With capacity expansion being completed in FY21 and an estimated revenue drop of 6% for the full year, their utilization levels should be around 75%. With 7% growth YoY, they would be above 90% in FY24 and would require another round of capacity expansion spread over 2/3 years. This pattern would hold till around 2030 as well. This essentially is a repeat of the last decade in terms of capacity expansion (30% each time). On the traded goods, assume a 7% growth rate as well. Plus interest income on the cash balance of Rs. 150 crores with a yield of 5%, we have a range of Rs. 190-210 crores (discounted). Add the cash balances, this gives us a market cap between Rs. 340-360 crores and a price range of 770-820 (this would imply a PE between 14-15 now). With the average realization hovering around 2000 the past few years (also the decade), considering this in the context of the capacity gives the upper limit on the manufactured revenues.

(The real estate of 30 acres is recorded at historical cost of Rs. 18 lakhs (1970s). While it may never be monetized beyond the current status of renting out some place to Voith Paper India, this does exist. I had always overlooked the land. User @hcpl2000 brought this issue up).

To put these figures in the larger context - with these figures, we’re also looking at a market size range of 580-860 crores in 2031 based on various market share scenarios ranging from 20-30%. (This would imply a paper industry of around Rs. 1.5 lakh crores vs the estimate of Rs. 70,000 crores in 2018/19 making this estimate in line with the 6% growth estimate of the paper industry).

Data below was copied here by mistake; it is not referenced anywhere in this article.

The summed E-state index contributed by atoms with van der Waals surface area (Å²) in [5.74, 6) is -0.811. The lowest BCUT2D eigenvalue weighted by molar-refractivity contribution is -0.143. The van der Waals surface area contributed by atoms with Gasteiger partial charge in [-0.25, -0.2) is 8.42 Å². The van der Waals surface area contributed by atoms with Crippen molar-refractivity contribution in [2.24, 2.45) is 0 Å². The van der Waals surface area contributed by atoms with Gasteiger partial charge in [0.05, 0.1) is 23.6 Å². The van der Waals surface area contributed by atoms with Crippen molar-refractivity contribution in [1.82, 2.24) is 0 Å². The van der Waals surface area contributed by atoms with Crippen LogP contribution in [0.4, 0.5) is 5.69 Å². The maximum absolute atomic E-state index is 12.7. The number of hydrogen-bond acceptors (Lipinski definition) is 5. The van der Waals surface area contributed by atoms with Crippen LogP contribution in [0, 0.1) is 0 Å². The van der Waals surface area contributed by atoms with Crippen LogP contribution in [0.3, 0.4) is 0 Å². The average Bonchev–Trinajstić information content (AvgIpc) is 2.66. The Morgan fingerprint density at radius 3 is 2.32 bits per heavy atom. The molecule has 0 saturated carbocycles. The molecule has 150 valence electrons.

A larger capex scenario could push the numbers upwards while impacting interest income but I haven’t really factored this in as it is a welcome development. Based on production numbers for FY21 and FY22, we’ll know the trajectory. But it does seem like the issue of capacity is being thought about by the management (context below). The above is of course the treadmill scenario where a small incremental capacity expansion of 30% every few years (seems most likely based on past behavior). Other scenarios could be a significantly large capex at one shot and so on.


  • The Cash

Perhaps the biggest concern most investors have is of the Rs. 150 crores cash. That’s roughly 30% of the market cap and Rs. 340 per share. Every AGM, investors bring up the issue of the cash balance and increasing dividends and the management remains non-committal. What if something were to happen to it (obviously it’s not going to run away on its own)? What can they do with the cash?

Let’s think through the options and see the implications:

  • Option 1: Distribute the cash back to the investors as a dividend? According to the AGM transcript, the management claims that while the cash appears to be large, the cash needed for expansion is also significant.

“If we really go for a new line with the latest manufacturing machines from OEMs, the cash lying with us is not enough, even to take up one project. That is why, we are conservative in our approach and I am telling that, yes, we will definitely give dividend for the stakeholders but we request you to remain invested in the normal business, which is remunerative in the normal course of business.”

Based on the capacity and product graph above, they do seem to be able to utilize their capacity pretty quickly and reach close to the limit. This would make capacity expansion a rather frequent thing (every 3-5 years). The recent 30% capacity expansion has cost them about Rs. 43 crores from FY19 till FY20 (add to this the FY21 figure that will come out). It certainly is an expensive affair. For a company averse to taking on debt and having to rely solely on internal accruals, conserving resources seems to be the only way forward. The company is conservative and has set expectations fairly (although a few more words of clarity would most definitely have helped). This also rules out buybacks. (There was also talk of bonus issue as well, but that’s fairly useless to the investors if the payout remains the same. Apart from some impact in terms of additional liquidity on the market, the impact would be limited).